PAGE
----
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US, Britain, Spain to Propose Lifting of Iraq Sanctions - 2003-05-08


President Bush says there appears to be a change of mood at the United Nations, and countries seem willing to work together to help the people of Iraq. Mr. Bush spoke at a joint news conference with a key ally in the effort to oust Iraqi leader Saddam Hussein, Spanish Prime Minister Jose Maria Aznar.

The president invited Prime Minister Aznar to the White House to personally thank him for his support in Iraq. But he made clear there is still much work for the allies to do, both in Iraq and at the United Nations.

Mr. Bush said the United States, Great Britain and Spain will introduce a resolution in the Security Council to lift sanctions on Iraq imposed after Saddam Hussein's 1990 invasion of Kuwait. He said the sanctions were targeted at a regime that no longer rules Iraq, "and no country in good conscience can support using sanctions to hold back the hopes of the Iraqi people."

France and Russia have said they will not formally lift sanctions until the U.N. certifies Iraq has no weapons of mass destruction. Still, Mr. Bush said he believes the mood in the Security Council has shifted, and the deep divisions so evident in the pre-war debate have eased. "The read [the informal assessment] from at least our diplomats at the United Nations is that the atmosphere that existed prior to the war has changed," said Mr. Bush.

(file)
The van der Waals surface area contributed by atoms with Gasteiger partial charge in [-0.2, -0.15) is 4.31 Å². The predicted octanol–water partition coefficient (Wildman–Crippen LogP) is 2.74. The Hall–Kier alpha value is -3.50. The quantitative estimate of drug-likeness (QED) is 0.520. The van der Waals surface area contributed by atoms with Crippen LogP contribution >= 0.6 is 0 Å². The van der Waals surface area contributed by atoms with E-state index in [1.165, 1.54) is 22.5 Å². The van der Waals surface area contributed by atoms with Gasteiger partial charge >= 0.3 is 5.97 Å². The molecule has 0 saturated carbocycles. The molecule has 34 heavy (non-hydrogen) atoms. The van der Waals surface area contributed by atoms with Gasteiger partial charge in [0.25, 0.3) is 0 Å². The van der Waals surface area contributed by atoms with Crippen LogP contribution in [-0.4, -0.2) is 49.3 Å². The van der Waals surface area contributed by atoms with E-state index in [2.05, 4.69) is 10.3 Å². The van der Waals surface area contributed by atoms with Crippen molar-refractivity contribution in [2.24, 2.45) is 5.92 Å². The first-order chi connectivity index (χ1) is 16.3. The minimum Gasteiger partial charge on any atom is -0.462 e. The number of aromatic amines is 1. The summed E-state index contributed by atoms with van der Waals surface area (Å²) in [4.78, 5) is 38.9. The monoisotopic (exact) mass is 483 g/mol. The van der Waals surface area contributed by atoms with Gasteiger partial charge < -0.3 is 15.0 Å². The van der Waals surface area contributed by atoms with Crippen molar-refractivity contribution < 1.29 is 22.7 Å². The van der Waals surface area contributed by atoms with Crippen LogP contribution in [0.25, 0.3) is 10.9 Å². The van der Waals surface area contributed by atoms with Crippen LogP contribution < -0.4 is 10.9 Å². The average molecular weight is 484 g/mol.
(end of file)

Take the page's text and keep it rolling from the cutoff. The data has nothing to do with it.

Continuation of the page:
Prime Minister Aznar also spoke in positive terms. He said he discussed the sanctions issue Tuesday at the U.N. with Secretary General Kofi Annan. Speaking through an interpreter, he said it is time for everyone to help the Iraqis. "We confront the future with optimism, from a founded hope for the Iraqi people in freedom," said Mr. Azner.

The talks between the two leaders focused largely on the reconstruction of Iraq. But at their joint news conference, they also spoke of cooperation in the war on terrorism and the quest for peace between Israel and the Palestinians.

President Bush took the opportunity as well to express regret for the deaths of two Spanish journalists killed when U.S. forces fired on a Baghdad Hotel. He was asked if the shooting was a mistake. "I think war is a dangerous place," he said. "And I think that nobody would kill a journalist intentionally."

Throughout the news conference, the two men focused on the close ties between the United States and Spain. But during the war, Prime Minister Aznar faced protests at home. President Bush praised him for his courage, and noted that just hours before their meeting the State Department announced plans to add three groups fronting for the Basque nationalist group, ETA, to its list of organizations with ties to terrorism. The Spanish prime minister had requested such action.

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